It was about one and a half years ago that I finally I arrived where I had always wanted to be and do what I had always wanted-- teach students, support small language communities and conduct research on African languages on my doorstep. The University of Cape Town and my new colleagues welcomed my efforts to establish the Centre for African Language Diversity-- CALDi as well as The African Language Archive-- TALA and I was recently appointed the Mellon Research Chair: African Language Diversity this initiative. The main aim of CALDi is to train young African scholars in descriptive linguistics and open up space for research into African languages at UCT with the hopes of countering the dominance of African linguistics outside the continent. It has been a great challenge for which my whole career has been a form of preparation...Read more
The Cambridge Handbook of Communication Disorders examines the full range of developmental and acquired communication disorders and provides the most up-to-date and comprehensive guide to the epidemiology, aetiology and clinical features of these disorders.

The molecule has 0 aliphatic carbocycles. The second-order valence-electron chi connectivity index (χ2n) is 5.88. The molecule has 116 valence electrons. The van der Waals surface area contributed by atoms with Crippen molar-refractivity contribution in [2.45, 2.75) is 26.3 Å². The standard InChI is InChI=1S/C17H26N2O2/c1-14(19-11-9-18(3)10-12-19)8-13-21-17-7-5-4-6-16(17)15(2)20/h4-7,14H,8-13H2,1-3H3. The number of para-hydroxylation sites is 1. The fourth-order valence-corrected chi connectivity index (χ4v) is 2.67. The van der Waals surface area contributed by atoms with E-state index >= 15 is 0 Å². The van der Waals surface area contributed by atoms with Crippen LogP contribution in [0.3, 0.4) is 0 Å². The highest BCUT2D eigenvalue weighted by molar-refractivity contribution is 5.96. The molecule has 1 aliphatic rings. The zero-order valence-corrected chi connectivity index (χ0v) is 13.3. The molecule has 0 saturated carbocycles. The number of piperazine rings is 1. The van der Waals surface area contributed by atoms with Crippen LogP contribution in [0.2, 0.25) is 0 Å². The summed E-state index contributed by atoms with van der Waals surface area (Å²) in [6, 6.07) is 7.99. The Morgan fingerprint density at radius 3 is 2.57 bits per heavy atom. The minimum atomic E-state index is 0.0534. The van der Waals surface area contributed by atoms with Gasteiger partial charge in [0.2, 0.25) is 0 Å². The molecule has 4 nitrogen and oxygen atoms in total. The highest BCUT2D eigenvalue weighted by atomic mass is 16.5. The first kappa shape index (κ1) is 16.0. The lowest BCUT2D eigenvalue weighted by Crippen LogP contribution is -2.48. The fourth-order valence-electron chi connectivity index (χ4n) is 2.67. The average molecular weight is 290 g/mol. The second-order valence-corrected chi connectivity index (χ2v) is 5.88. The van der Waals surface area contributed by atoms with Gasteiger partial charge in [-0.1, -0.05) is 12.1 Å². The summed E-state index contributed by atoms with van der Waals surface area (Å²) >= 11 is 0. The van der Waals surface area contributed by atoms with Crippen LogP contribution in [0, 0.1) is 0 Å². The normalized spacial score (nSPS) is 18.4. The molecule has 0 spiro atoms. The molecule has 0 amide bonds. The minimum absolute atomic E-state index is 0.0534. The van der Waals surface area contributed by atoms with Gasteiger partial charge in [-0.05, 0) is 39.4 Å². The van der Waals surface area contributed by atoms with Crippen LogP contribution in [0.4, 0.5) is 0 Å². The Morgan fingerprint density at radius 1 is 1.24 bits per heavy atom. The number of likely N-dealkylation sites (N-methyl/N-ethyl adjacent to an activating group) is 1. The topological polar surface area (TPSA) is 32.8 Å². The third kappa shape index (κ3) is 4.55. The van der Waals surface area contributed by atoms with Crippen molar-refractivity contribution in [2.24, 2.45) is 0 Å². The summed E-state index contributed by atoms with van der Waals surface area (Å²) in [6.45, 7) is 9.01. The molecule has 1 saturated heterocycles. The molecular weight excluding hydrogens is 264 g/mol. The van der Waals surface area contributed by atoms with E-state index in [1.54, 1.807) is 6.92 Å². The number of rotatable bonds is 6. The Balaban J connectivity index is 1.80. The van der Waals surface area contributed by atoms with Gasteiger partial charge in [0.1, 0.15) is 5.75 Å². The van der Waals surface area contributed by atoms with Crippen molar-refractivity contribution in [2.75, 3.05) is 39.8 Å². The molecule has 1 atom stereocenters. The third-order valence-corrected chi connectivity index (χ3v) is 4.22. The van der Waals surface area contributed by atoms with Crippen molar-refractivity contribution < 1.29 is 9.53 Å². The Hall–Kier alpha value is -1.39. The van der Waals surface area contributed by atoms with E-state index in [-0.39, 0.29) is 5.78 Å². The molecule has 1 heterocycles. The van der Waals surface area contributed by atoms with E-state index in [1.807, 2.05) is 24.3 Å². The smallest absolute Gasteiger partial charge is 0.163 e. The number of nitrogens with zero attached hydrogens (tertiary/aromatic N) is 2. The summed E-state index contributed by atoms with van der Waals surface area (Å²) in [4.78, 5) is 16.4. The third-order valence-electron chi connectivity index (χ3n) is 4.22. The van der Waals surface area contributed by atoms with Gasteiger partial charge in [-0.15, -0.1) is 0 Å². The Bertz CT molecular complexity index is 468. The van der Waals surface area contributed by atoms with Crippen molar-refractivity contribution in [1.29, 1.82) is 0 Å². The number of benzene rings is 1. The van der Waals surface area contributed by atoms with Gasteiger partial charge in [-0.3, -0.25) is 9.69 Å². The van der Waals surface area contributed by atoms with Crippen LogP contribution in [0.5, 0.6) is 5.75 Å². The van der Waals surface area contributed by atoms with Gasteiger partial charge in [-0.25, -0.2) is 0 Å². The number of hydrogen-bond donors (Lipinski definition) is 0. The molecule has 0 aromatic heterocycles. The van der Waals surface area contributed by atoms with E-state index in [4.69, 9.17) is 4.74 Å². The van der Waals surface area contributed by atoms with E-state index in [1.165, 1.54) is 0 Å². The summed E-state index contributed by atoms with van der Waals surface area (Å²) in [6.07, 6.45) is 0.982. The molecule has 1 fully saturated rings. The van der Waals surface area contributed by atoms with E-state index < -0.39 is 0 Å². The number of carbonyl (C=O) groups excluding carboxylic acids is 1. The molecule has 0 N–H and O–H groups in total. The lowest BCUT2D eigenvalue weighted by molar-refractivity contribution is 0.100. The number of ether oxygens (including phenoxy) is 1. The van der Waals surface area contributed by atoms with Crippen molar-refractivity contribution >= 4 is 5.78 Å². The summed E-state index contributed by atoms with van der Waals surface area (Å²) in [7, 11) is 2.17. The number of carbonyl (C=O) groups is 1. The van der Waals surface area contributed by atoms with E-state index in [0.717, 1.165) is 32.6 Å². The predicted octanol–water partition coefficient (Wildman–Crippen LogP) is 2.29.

In the early 1960s, R. M. W. (Bob) Dixon was one of the first linguists to study
the Aboriginal languages of northeast Queensland, Australia. He found that
some languages of the coastal rainforest were still in daily use, but others were
only half-remembered by a single elder. This autobiographical account of
fourteen years of research, first published in 1984, paints a fascinating picture of
the frontier society that existed in the region nearly fifty years ago. It reveals the
difficulties and the excitement of linguistic fieldwork, but most of all it focuses
on the people who agreed to work with Dixon and patiently helped him to
understand their dauntingly complex languages. They allowed him to record their
legends and songs and spent many hours answering his questions; this book is
a poignant reminder of the fragility of their ancient culture.